Week 4 – Primatology

COURSE MATERIALS

ASSESSMENTS

  • 10-Question MC quiz on D2L (complete by 11:30PM on Friday) – 60 minute time limit once you start the quiz
  • Reflection Blog Post due by 11:30PM on Friday: (500 words)
    • Prompt: Focus on the ways in which non-human primates provide information about human evolution. Did any of the information in the videos or links surprise you about non-human primates? If so, what? How do you think we can better understand our own biology, behavior, and culture by studying non-human primates?
  • Reflection Blog Comments due by 11:30PM on Sunday: (125 words each) Read 2 other students’ postings from this week’s reflection posts and leave a comment.

2 thoughts on “Week 4 – Primatology

  1. #AMY #HELP
    I have a question regarding one of the answers on the quiz for this week- I cannot find your email anywhere on the site. Can I get your email in order to ask? Thank you

  2. When reading and viewing this week’s videos and articles I read/saw some things that were cool and some that surprised me in a bad way. One of the things that surprised me was in the lecture about monkeys and how close they actually are related to us humans. What I got from the video is basically we humans are evolved monkeys. The study that surprised me in a bad way is when they put the monkeys with fake mothers then tried to put them in an environment with normal monkeys and they didn’t know how to function correctly. I would think this is how any human or mammal would react because everything depends on learning and the bonds we make at the adolescent until early adulthood stage of our lives. Monkeys are like humans, they have wars with other groups to establish dominance between groups. You can compare this to humans and how we go to war with one another. Chimps also form groups where they communicate with each other and act differently toward one another. I can relate this to humans and our family structure. They have a dominate figure within the groups, the males compete with other males for the females to get a chance to reproduce. This is similar to humans because we to compete with each other over the opposite sex. Males compete with other males and females do the same, but we humans are now evolving to another stage where even the same sex has been attracted to one another. I can’t say the same about monkey because they too can evolve and what if there is some group of monkeys in the world who are also picking up this. This brings me to the point on when the professor was talking about how the primates who were female would imitate their mothers. I think this is the most interesting thing because we humans throughout our whole lives all do something that we were taught by our parents. A good example of this is when we are first learning to speak. We are taught to speak a different way all across the world. We as humans have a wide variety of languages we speak depending where you are located and usually you speak what language you parents speak or who you are around.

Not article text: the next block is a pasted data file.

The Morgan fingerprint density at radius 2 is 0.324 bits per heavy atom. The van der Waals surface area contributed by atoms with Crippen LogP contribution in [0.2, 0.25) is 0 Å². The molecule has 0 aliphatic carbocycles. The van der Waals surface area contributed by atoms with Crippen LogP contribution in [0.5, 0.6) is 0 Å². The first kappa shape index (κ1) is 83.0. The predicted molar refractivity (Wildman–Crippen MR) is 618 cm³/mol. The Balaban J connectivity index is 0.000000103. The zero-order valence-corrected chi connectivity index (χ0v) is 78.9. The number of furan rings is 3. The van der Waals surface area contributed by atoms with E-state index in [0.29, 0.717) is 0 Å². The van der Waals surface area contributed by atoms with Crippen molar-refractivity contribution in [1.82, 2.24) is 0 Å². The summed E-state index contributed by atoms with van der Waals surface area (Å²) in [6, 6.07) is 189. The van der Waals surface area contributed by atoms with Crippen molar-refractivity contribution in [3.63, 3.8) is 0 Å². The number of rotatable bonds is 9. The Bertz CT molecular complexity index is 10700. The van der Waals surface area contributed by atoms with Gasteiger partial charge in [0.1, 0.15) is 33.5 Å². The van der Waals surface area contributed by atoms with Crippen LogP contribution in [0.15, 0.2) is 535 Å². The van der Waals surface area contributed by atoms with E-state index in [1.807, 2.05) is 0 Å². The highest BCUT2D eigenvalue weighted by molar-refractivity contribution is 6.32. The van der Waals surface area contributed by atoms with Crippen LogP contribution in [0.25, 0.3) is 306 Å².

I think we can better our understanding of our own biology, behavior, and culture by studying non-human primates by closely studying fossils of human’s remains and monkey remains. One could also say these two aren’t really related. I say this because not everyone truly believes in the theory of evolution. They can say we aren’t descendants of monkey and that God created us humans in his image and that monkeys are just an animal that he created with a smaller brain like humans but just not a big and complex. When viewing/reading me saw a lot of stuff basically telling me that we are just monkeys that evolved over time. This led me to believe that the people who wrote and talked were believers of the theory of evolution.

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